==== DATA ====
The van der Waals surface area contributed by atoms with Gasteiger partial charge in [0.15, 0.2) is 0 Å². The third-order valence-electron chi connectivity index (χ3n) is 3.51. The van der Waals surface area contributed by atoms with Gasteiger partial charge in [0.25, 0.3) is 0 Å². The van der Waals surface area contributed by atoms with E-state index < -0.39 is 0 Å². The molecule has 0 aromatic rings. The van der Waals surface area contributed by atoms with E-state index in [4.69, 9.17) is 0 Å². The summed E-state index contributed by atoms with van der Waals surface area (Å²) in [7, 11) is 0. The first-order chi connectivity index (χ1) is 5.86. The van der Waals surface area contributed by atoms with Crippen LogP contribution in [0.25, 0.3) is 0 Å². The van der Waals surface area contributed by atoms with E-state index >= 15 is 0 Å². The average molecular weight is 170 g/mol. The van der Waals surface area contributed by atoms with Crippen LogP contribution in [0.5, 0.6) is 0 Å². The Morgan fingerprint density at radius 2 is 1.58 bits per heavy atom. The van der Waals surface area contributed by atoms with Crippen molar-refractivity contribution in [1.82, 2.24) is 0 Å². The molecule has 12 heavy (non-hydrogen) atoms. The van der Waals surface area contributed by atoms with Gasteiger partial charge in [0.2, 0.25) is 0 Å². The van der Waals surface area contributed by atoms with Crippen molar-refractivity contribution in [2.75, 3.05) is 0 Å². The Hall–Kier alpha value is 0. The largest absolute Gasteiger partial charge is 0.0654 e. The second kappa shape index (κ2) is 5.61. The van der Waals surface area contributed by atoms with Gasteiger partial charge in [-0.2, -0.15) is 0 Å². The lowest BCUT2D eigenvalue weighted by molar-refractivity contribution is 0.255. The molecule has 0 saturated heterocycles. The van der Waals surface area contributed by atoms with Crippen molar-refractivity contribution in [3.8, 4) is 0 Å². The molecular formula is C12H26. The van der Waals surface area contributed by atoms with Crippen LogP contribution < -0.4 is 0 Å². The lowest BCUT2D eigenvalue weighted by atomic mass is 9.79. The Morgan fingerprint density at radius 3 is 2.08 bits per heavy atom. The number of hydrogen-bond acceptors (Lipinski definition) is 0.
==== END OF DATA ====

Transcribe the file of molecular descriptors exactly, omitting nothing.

The van der Waals surface area contributed by atoms with Gasteiger partial charge in [0.15, 0.2) is 0 Å². The third-order valence-electron chi connectivity index (χ3n) is 3.51. The van der Waals surface area contributed by atoms with Gasteiger partial charge in [0.25, 0.3) is 0 Å². The van der Waals surface area contributed by atoms with E-state index < -0.39 is 0 Å². The molecule has 0 aromatic rings. The van der Waals surface area contributed by atoms with E-state index in [4.69, 9.17) is 0 Å². The summed E-state index contributed by atoms with van der Waals surface area (Å²) in [7, 11) is 0. The first-order chi connectivity index (χ1) is 5.86. The van der Waals surface area contributed by atoms with Crippen LogP contribution in [0.25, 0.3) is 0 Å². The van der Waals surface area contributed by atoms with E-state index >= 15 is 0 Å². The average molecular weight is 170 g/mol. The van der Waals surface area contributed by atoms with Crippen LogP contribution in [0.5, 0.6) is 0 Å². The Morgan fingerprint density at radius 2 is 1.58 bits per heavy atom. The van der Waals surface area contributed by atoms with Crippen molar-refractivity contribution in [1.82, 2.24) is 0 Å². The molecule has 12 heavy (non-hydrogen) atoms. The van der Waals surface area contributed by atoms with Gasteiger partial charge in [0.2, 0.25) is 0 Å². The van der Waals surface area contributed by atoms with Crippen molar-refractivity contribution in [2.75, 3.05) is 0 Å². The Hall–Kier alpha value is 0. The largest absolute Gasteiger partial charge is 0.0654 e. The second kappa shape index (κ2) is 5.61. The van der Waals surface area contributed by atoms with Gasteiger partial charge in [-0.2, -0.15) is 0 Å². The lowest BCUT2D eigenvalue weighted by molar-refractivity contribution is 0.255. The molecule has 0 saturated heterocycles. The van der Waals surface area contributed by atoms with Crippen molar-refractivity contribution in [3.8, 4) is 0 Å². The molecular formula is C12H26. The van der Waals surface area contributed by atoms with Crippen LogP contribution < -0.4 is 0 Å². The lowest BCUT2D eigenvalue weighted by atomic mass is 9.79. The Morgan fingerprint density at radius 3 is 2.08 bits per heavy atom. The number of hydrogen-bond acceptors (Lipinski definition) is 0.